Many pilot interventions are currently being implemented to test the effectiveness of different models. Results from a programme in Bangladesh show that the provision of cash plus behaviour change communication significantly improves nutrition outcomes and reduces intimate partner violence compared to cash alone (see Ahmed et al., 2016 and Roy et al., 2018). In addition, impact evaluations of FAO cash plus pilots found that where cash transfers were combined with seeds and training in Lesotho, and poultry and small ruminants in Burkina Faso and Niger, the combined programmes had greater impact on household food production and food security than the single interventions (FAO, 2018: 16–17).
Arévalo, I., Kaffenberger, M., & de Montesquiou, A. (2018). 2018 State of the sector synthesis report. Partnership for Economic Inclusion, World Bank.
This report presents findings from an online survey in 2017 covering 118 graduation programmes, undertaken by the Partnership for Economic Inclusion (PEI) (previously CGAP Graduation Initiative). The report summarises the scale, scope and actors involved with graduation programmes, as well as findings on whether graduation drives change and implications for design and implementation.
FAO. (2018). FAO and Cash+. How to maximize the impacts of cash transfers. Rome: FAO.
This report summarises FAO’s position on Cash+, defined as ‘an intervention that combines cash transfers with productive assets, inputs, and/or technical training and activities to enhance the livelihoods and productive capacities of poor and vulnerable households’ (p. 6). It sets out how to design a Cash+ programme, the range of implementation modalities, and how to achieve policy coherence. It also provides information on impact evaluation and evidence generation for Cash+, finishing with a brief section on FAO’s experience with Cash+.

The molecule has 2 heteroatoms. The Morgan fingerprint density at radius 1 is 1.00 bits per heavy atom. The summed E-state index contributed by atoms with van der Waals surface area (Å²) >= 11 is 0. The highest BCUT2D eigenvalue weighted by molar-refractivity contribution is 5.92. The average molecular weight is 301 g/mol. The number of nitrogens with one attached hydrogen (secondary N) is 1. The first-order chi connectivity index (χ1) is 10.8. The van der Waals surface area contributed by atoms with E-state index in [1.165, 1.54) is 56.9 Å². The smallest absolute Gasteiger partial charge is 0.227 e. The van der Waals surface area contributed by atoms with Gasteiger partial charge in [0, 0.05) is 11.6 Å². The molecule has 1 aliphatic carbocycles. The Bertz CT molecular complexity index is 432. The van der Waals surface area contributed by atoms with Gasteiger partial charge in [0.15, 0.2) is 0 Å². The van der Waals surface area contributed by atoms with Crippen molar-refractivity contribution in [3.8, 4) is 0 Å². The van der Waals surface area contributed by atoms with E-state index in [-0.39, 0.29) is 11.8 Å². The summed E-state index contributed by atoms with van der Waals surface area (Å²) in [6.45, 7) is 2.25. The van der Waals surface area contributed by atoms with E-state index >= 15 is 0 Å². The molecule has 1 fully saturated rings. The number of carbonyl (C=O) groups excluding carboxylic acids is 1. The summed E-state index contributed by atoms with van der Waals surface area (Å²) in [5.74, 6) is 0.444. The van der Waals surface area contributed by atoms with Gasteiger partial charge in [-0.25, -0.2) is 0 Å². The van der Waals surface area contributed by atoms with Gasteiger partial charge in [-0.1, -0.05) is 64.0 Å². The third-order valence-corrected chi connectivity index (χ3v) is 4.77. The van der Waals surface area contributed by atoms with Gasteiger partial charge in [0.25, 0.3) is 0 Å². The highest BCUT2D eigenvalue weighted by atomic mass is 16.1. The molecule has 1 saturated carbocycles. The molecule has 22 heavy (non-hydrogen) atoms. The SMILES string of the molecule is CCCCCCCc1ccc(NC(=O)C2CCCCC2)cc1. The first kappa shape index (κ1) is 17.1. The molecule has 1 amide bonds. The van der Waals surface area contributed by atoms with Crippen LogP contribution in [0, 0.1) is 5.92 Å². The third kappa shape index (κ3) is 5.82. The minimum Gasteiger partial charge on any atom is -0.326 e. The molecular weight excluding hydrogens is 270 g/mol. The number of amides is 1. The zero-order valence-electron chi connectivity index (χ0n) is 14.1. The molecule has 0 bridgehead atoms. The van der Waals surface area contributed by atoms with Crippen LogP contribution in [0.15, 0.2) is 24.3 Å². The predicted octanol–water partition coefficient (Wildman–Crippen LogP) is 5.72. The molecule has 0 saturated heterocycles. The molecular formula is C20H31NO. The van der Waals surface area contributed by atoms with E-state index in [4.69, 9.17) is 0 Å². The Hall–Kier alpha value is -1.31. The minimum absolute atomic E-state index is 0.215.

Sulaiman, M. (2018). Livelihood, cash transfer, and graduation approaches: How do they fare in cost, impact, and targeting? In Boosting growth to end hunger by 2025: The role of social protection (pp. 102–120). International Food Policy Research Institute.
This review, conducted during 2014–2016, identified 48 livelihood, graduation, and cash transfer initiatives with both impact evaluations and project-specific cost data. These cases are used to develop a distribution of cost-effectiveness to identify the best options for increasing the incomes of the extreme poor. Key findings are that ‘targeting the extreme poor is not a common feature of the livelihood and lump-sum cash transfer programs. Average delivery cost is the highest for graduation programs and the lowest for cash transfers, while livelihood programs have a large diversity in per beneficiary cost. In terms of impact, graduation programs are the most consistent in making significant positive impacts across sites and in the longer term, while livelihood programs and cash transfers generally lack evidence of sustainability of impact among the extreme poor’ (p. 119).
Roelen, K., Devereux, S., Abdulai, A-G., Martorano, B., Palermo, T., & P. L. Ragno (2017). How to make ‘cash plus’ work: Linking cash transfers to services and sectors (Innocenti Working Paper 2017-10). Florence: UNICEF Office of Research
This paper identifies key factors for successful implementation of cash plus programmes. It reviews the emerging evidence base of ‘cash plus’ interventions, and analyses three case studies – Chile Solidario in Chile, IN-SCT in Ethiopia, and LEAP in Ghana.
Bandiera, O., Burgess, R., Das, N., Gulesci, S., Rasul, I., & Sulaiman, M. (2017). Labor markets and poverty in village economies. Quarterly Journal of Economics, 132(2), 811–870.
de Montesquiou, A., & Hashemi, S. (2017). The graduation approach within social protection: Opportunities for going to scale. Policy in Focus, 14(2), 17–21. International Policy Centre for Inclusive Growth.
Banerjee, A., Duflo, E., Goldberg, N., Karlan, D., Osei, R., Parienté, W., … & Udry, C. (2015). A multifaceted program causes lasting progress for the very poor: Evidence from six countries. Science, 348(6236).
Devereux, S., & Sabates-Wheeler, R. (Eds.). (2015). Graduating from social protection? IDS Bulletin, 46(2).
Conference/seminar/webinar: BRAC’s ultra-poor graduation approach: Evidence, innovations and intersection with social protection. (2017). Social Protection Employment Community (SPEC). (1hr:58)
Podcast: The evidence on ‘graduation’ programmes. (2016). Kidd, S. at the UNRISD Seminar on Graduation. (18m:41)
Podcast: The ultra poor graduation approach. (2016). Whitehead, L. at the UNRISD Seminar on Graduation. (21m:09)
Video: ‘Graduating from social protection’ – panel discussion. Convened by ODI to launch IDS Bulletin. (2015). (51m:58)
 No public link is available for this reference: Ahmed, A., Hoddinott, J., Roy, S., Sraboni, E., Quabili, W., & Margolies, A. (2016). Which kinds of social safety net transfers work best for the ultra poor in Bangladesh? Operation and impacts of the Transfer Modality Research Initiative. Dhaka: IFPRI & World Food Programme.